January 5, 2018 / 6:44 AM / 5 months ago

China's money rates fall after year end

SHANGHAI, Jan 5 (Reuters) - China’s primary money market rates dropped this week as demand for funds eased after peak cash demand at the end of the year.

The volume-weighted average rate of the benchmark seven-day repo traded in the interbank market, considered the best indicator of general liquidity in China, was , about 41 basis points lower than the previous week’s closing average rate of 3.0912 percent.

Liquidity conditions loosened in the first week of the new year as cash demand due to seasonal factors fell sharply, despite the central bank refraining from injecting fresh funds into the market for

The central bank has maintained that liquidity in the banking system is “relatively high” and is sufficient to absorb maturing reserve repos.

In open market operations, the People’s Bank of China (PBOC) has drained a total of 510 billion yuan ($78.6 billion) this week, compared with a net drain of 290 billion yuan a week earlier.

Still, the respite may be short. Traders expect liquidity worries will start to resurface from the middle of this month as seasonal factors start to kick in again.

Financial institutions will have to make quarterly tax payments, required reserve payments and other regulatory payments in mid-January, which are expected to suck funds out of the market.

In addition, two batches of medium-term lending facility (MLF) loans with a total volume of 289.5 billion yuan are set to mature in January, with the first batch of 182.5 billion yuan expiring on Jan.13.

Xie Yaxuan, an analyst at China Merchants Securities, said funds released from a previously announced reduction in the targeted banks’ official reserves (RRR) could partially offset the large amounts of maturing loans.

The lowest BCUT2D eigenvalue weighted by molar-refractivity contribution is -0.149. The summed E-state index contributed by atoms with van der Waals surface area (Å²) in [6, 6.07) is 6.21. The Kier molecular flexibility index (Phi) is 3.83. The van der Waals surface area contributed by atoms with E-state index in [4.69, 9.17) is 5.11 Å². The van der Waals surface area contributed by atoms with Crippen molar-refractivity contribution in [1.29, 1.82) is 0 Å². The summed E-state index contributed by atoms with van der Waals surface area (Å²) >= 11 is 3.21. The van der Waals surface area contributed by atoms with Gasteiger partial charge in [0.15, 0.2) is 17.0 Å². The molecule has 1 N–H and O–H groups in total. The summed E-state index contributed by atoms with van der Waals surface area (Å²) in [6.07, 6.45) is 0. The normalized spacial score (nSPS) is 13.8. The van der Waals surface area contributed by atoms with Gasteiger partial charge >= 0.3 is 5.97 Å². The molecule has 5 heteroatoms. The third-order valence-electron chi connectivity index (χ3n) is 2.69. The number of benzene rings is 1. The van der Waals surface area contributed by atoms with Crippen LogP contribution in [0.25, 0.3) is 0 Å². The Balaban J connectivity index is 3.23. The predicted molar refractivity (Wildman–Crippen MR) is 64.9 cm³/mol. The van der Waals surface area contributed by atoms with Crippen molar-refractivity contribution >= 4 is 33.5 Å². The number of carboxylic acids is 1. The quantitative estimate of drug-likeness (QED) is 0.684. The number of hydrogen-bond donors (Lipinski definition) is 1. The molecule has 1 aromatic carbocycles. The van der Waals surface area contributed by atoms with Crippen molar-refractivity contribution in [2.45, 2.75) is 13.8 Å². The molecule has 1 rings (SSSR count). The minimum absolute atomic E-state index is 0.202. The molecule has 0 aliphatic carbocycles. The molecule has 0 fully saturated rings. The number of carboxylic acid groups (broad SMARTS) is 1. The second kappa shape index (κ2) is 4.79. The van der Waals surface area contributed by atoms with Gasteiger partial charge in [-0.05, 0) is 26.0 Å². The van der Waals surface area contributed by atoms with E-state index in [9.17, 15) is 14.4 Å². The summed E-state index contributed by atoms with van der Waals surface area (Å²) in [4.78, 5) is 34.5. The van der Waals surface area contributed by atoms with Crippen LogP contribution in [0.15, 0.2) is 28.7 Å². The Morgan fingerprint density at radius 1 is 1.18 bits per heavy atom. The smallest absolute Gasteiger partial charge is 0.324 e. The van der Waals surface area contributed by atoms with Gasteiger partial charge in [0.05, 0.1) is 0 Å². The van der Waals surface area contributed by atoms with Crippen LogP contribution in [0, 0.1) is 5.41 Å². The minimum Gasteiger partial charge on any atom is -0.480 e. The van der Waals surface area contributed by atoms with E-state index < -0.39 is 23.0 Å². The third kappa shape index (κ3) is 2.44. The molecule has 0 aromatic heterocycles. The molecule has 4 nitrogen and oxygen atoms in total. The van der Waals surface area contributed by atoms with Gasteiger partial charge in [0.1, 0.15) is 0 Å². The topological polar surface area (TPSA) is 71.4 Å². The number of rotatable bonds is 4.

China’s central bank said in late September that it would cut the reserve requirement ratio (RRR) for some banks by at least a 50 basis point that meet certain requirements for lending to small business and the agricultural sector, starting 2018.

In a pre-emptive move, the People’s Bank of China (PBOC) also announced steps last week to reduce market jitters usually seen ahead of the long Lunar New Year holidays, which fall in mid-February this year.

The PBOC central bank will let some commercial banks temporarily keep fewer required reserves to help them cope with the heavy demand for cash ahead of the holiday, a step that analysts say does not signal any shift in its recent policy toward gradual tightening.

Separately, sources told Reuters on Thursday that China’s financial authorities have published new rules to regulate bond trading, with a focus on restricting leverage and banning under-the-table deals designed to skirt regulations. ($1 = 6.4880 Chinese yuan renminbi)

Reporting by Winni Zhou and John Ruwitch; Editing by Kim Coghill

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